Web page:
Thousands committed suicide after being deemed “fit for work” in Iain Duncan Smith’s revision of disability qualifications in the 2010s. The negligence of Boris Johnson, in the early weeks of Covid, to take the epidemic seriously and lockdown instantly, cost (as Professor Neil Ferguson reported to the House of Commons science committee in Jan 2020) more than 20,000 lives.

BOTH of these are attributable to core Tory principles. The first holds that there is a decay in personal responsibility and self-discipline, which needs to be punitively revived.

The second holds that the state should refrain from being too involved in people’s lives – even when public safety is a priority.

There’s been a lot of interesting commentary, in the light of the Tory poll collapse induced by Truss and Kwarteng, on what it reveals about Tory success. The party was historically formed in the interests of capitalists and aristocrats.

But over the years, it has been skilful enough to distribute resources (the NHS as untouchable, Keynesian economics) and orchestrate sentiment (the Queen’s death a supreme example), to establish their wider legitimacy.

In this analysis, the polling reaction to the brutal unfairness and tax-slashing crudity of the Truss/Kwarteng project shows something significant: there is currently no popular appetite for a truly chaos-making, libertarian style free-marketism on these islands.

In a world of polycrises, UK Labour and the SNP look like being beneficiaries of a thirst to return to societal balance, a secure equilibrium.

It almost feels biological, a deep craving for homeostasis, rather than just political. Sturgeon’s and Starmer’s joint image as dull, pedantic but caring pragmatists – reliable mother, reliable father – looks like it’ll win them the long race.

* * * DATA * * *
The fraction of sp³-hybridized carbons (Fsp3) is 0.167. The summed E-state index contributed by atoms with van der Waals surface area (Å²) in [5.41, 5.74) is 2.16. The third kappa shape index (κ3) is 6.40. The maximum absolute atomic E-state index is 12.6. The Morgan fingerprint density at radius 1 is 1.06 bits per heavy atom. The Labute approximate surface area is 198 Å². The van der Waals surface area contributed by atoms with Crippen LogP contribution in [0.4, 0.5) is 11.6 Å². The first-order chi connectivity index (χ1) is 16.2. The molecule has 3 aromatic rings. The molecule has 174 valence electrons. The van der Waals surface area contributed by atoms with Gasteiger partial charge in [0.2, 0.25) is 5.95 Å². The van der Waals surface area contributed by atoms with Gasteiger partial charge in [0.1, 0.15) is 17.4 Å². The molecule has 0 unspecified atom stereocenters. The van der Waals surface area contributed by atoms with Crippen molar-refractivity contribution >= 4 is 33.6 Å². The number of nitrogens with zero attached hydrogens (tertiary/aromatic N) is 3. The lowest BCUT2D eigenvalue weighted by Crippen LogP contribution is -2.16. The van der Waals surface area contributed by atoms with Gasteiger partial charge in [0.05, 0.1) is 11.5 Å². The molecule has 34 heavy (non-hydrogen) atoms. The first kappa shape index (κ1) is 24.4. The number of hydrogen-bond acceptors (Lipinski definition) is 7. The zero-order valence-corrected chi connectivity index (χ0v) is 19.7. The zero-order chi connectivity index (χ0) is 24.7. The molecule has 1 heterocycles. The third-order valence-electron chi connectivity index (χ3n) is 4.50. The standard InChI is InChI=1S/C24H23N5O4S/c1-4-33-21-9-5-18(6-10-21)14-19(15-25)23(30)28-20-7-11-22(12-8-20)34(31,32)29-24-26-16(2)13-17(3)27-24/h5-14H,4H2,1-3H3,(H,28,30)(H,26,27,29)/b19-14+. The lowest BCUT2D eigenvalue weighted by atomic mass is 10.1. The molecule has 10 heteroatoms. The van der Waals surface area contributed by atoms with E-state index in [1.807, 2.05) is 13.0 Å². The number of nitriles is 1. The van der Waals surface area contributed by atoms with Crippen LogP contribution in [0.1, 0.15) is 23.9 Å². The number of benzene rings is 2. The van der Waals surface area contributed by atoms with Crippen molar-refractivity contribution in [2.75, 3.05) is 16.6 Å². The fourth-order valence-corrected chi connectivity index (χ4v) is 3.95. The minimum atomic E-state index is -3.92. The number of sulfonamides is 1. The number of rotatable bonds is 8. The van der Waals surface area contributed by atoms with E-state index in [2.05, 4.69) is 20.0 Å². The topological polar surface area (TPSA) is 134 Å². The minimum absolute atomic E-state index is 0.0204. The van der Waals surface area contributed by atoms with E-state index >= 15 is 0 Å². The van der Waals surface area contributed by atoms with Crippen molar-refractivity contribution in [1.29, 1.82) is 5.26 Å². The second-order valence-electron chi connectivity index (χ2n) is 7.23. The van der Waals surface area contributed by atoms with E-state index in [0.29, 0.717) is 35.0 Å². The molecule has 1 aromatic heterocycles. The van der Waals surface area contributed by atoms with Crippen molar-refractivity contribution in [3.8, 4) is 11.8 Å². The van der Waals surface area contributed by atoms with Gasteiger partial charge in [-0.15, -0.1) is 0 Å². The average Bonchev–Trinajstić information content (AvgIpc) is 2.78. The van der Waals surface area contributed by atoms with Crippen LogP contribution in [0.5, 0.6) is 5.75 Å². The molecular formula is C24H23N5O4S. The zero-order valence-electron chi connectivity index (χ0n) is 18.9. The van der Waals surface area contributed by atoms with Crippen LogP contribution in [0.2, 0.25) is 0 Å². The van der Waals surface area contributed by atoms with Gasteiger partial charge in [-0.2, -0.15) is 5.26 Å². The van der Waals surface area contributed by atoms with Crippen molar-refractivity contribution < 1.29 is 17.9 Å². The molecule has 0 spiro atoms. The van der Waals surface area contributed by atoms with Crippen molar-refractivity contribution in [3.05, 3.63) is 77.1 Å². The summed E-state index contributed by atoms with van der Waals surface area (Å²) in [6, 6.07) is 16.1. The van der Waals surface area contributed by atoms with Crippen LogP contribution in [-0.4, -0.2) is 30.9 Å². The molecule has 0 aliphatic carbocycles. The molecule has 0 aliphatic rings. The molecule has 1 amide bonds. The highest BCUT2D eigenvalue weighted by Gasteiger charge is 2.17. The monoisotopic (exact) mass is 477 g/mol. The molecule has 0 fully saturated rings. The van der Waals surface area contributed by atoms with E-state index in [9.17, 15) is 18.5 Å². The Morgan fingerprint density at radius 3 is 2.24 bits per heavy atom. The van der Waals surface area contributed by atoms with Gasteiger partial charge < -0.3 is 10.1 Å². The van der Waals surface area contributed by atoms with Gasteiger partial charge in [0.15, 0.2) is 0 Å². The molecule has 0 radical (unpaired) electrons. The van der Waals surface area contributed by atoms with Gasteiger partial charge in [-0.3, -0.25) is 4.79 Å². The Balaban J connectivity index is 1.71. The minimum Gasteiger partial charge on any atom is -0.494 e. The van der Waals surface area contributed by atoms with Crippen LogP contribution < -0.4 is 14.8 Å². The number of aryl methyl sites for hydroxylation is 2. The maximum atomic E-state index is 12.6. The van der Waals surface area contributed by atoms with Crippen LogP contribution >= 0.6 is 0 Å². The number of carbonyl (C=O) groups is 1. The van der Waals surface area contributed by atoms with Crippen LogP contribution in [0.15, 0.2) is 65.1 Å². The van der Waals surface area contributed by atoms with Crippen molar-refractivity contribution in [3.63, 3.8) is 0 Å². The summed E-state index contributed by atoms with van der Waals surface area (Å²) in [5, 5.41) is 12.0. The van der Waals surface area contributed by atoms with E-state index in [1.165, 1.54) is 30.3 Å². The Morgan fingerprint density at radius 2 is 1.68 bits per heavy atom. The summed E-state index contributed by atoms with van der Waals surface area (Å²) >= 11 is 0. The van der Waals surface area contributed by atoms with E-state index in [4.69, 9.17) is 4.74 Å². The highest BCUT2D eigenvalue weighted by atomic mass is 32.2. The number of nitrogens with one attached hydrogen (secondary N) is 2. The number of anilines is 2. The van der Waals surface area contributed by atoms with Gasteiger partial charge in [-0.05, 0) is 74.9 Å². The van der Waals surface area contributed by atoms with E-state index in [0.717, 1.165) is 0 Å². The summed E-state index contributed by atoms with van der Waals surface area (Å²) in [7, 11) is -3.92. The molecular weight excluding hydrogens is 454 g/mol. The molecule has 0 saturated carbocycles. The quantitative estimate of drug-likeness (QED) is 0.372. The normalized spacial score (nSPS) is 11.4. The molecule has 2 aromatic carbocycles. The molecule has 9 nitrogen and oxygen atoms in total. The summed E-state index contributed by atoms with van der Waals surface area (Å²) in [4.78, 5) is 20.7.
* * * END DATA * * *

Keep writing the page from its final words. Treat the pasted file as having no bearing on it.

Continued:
SO if they’re about to swept away by history, because they are bereft of solutions to our escalating problems, perhaps I should stand down my Tory loathing? Yes, in any case. It’s probably better for my mental health. But it might also sensitise me to wider and deeper trends.

I’ve always had a sincere question to put to Conservatives, particularly post-Thatcher: why are you so opposed to conserving and conservation?

Ripping up old socio-economic models, which obliterate strong communities. Unleashing credit and consumer desire, which unravels the continuities of people’s lives. Fracking local villages to bits seems the opposite of conservatism.

The late right-wing philosopher Roger Scruton was rehabilitated in recent years because he made exactly this point.

For Scruton, an eco-conservatism was more logical and coherent than a radical conservatism.

Where did I hear Roger Scruton quoted positively this week?

By Giorgia Meloni, the new Italian prime minister and leader of the post-fascist Brothers of Italy party. Another 2019 clip from Meloni doing the rounds contained these quotes: “When I am only a number, when I no longer have an identity or roots, then I will be the perfect slave at the mercy of financial speculators. The perfect consumer.

“That’s why we inspire so much fear. That’s why this event inspires so much fear. Because we do not want to be numbers. We will defend the value of the human being.

“Every single human being. Because each of us has a unique genetic code that is unrepeatable. And, like it or not, that is sacred.

We will defend it. We will defend God, country and family.”

Sulphurous, incantatory stuff. But worth attending to.

Italy has always been a political harbinger – Berlusconi before Trump, Five-Star before UKIP.

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Even if we may be looking at Tory obliteration in the UK, they may have baked in enough damage that the next party (or parties) may simply be unable to remedy it.

So might Meloni’s brand of defensive purism (some would say soft fascism) become the next version of Toryism? Conserving conditions, and defending localities, for “true Italians” – or, in our case, “true Brits”?

Of course, one way to dial down your loathing of Westminster Tories is to permanently remove them from your purview, by establishing an independent Scottish state.

Nevertheless, the political right are too fluid, too well-resourced and too skilful. Being blinded by hate is the wrong mindset to deal with them.

So I hereby renounce the h-word – the better to engage my opponents.

Pat Kane can be followed on Twitter using the @thoughtland handle.